Sunset Dining At The Claremont’s Limewood

A perfect dish of wild salmon at Limewood. (photo by Carolyn Jung)

A perfect dish of wild salmon at Limewood. (Photo by Carolyn Jung)

 

With so many independent restaurants to choose from in the East Bay, why drive to one in the Oakland hills in a fancy hotel?

Because at sunset the view is killer.

And it’s a chance to experience history.

Limewood Bar & Restaurant is located inside the majestic Claremont Club & Spa, a 103-year-old historic landmark spanning 22 acres of greenery on the Oakland-Berkeley border.

You can’t miss the sprawling, castle-like structure when you glance toward the hills. It’s as imposing as it is impressive.

Even if you’re not splurging on a night’s stay at the luxury hotel, you can still enjoy a meal at the restaurant with its open kitchen, clubby atmosphere and bank of large windows.

The historic Claremont Club & Spa. (photo courtesy of the Claremont)

The historic Claremont Club & Spa. (Photo courtesy of the Claremont)

Arwi Odense, hotel executive chef; Joey Hattendorf, Limewood executive chef; and A.J. Thalakkat, executive pastry chef, all joined the property less than two years ago.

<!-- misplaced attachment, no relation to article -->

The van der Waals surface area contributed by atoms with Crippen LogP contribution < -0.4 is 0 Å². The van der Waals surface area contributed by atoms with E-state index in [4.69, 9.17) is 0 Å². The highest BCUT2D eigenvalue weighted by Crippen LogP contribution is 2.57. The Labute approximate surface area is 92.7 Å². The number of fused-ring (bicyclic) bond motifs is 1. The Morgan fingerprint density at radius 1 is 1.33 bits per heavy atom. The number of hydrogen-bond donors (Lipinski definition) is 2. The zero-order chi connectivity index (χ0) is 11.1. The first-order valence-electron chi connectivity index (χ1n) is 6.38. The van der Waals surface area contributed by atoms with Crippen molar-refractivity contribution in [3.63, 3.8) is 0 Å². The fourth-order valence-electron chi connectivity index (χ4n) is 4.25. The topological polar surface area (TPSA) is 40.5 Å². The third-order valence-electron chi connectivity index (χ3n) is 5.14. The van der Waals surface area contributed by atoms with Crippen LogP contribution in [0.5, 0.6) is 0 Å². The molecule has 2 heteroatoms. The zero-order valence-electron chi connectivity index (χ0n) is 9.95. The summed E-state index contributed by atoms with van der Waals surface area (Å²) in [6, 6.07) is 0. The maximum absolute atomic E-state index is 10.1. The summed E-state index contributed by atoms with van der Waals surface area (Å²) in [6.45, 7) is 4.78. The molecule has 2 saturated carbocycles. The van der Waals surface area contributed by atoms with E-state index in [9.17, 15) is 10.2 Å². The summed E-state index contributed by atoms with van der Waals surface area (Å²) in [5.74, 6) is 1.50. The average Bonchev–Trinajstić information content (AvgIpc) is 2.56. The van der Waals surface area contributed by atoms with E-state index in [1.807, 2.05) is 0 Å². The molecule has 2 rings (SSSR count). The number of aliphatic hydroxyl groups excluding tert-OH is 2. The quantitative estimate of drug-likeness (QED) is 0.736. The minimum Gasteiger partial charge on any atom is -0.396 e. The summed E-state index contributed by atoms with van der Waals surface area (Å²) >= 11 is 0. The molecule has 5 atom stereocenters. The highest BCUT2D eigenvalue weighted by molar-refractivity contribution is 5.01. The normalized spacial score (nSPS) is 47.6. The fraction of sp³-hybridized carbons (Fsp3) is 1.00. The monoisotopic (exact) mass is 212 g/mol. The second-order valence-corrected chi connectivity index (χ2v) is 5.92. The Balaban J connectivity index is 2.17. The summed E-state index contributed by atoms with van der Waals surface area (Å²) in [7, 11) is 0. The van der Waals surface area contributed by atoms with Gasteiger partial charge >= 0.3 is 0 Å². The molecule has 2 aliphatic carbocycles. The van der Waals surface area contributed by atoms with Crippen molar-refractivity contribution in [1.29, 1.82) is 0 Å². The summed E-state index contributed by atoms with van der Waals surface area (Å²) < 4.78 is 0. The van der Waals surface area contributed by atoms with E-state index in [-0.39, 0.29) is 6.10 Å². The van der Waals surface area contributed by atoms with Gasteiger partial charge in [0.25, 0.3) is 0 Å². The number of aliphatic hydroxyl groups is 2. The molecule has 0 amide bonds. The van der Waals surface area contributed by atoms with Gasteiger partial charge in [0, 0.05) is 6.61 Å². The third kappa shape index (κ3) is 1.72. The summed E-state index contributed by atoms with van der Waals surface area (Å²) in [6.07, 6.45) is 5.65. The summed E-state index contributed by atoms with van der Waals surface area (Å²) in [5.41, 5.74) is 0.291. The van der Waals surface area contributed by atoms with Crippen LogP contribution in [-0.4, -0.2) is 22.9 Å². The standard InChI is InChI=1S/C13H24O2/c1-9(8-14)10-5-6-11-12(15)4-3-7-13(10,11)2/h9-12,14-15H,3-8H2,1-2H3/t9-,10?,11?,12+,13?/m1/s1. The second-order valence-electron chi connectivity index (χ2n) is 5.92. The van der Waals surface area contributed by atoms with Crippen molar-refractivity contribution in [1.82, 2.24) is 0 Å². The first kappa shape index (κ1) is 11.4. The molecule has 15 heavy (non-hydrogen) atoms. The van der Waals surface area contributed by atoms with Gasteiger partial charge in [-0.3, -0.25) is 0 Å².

A few weeks ago, while on business in the East Bay, I dined solo here, paying my own tab at the end, though, the chef brought out an extra dish for me to try.

Sit back with a Basil Smash ($16), a refreshing blend of Hangar One vodka, Saint Germain, basil, fresh blackberries, and lime that was like a sip of the garden.

Basil and berries make up this lovely cocktail. (photo by Carolyn Jung)

Basil and berries make up this lovely cocktail. (Photo by Carolyn Jung)

Hamachi Crudo ($17) had an influence of Southeast Asia with its nuoc cham that added a vibrant salinity to the yuzu aioli accenting the slices of raw fish. A touch of crunch was provided by puffed wild rice.

Beet salads may be a dime a dozen these days, but the Roasted & Marinated Baby Beet Salad ($15) with whipped goat cheese got a nice jolt of muskiness from truffle vinaigrette. Puffed quinoa took the place of croutons. Instead of the sweetness of the beets taking over everything, there was a nice pronounced earthiness at the forefront.

Hamachi crudo with radishes. (Photo by Carolyn Jung)

Hamachi crudo with radishes. (Photo by Carolyn Jung)

Beet salad with puffed quinoa. (Photo by Carolyn Jung)

Beet salad with puffed quinoa. (Photo by Carolyn Jung)

The skin on the Wild King Salmon ($33) was text-book perfect, as crisp as a potato chip. The surprise of endive marmalade was a nice accompaniment that added a bitter-sweet jamminess.

At this time of year, who can pass up Spiced Pumpkin Toffee Pudding ($10) for a sweet finale? Not I. The moist cake, like a British steamed pudding, embodied autumn’s warm baking spices of cinnamon, cloves and allspice. The naval orange and mascarpone ice cream tasted just like a beloved creamsicle.

Pumpkin toffee pudding to dig into. (Photo by Carolyn Jung)

Pumpkin toffee pudding to dig into. (Photo by Carolyn Jung)

Best yet, unlike so many swank hotel restaurants in San Francisco, valet parking at this Berkeley institution is a mere $5.

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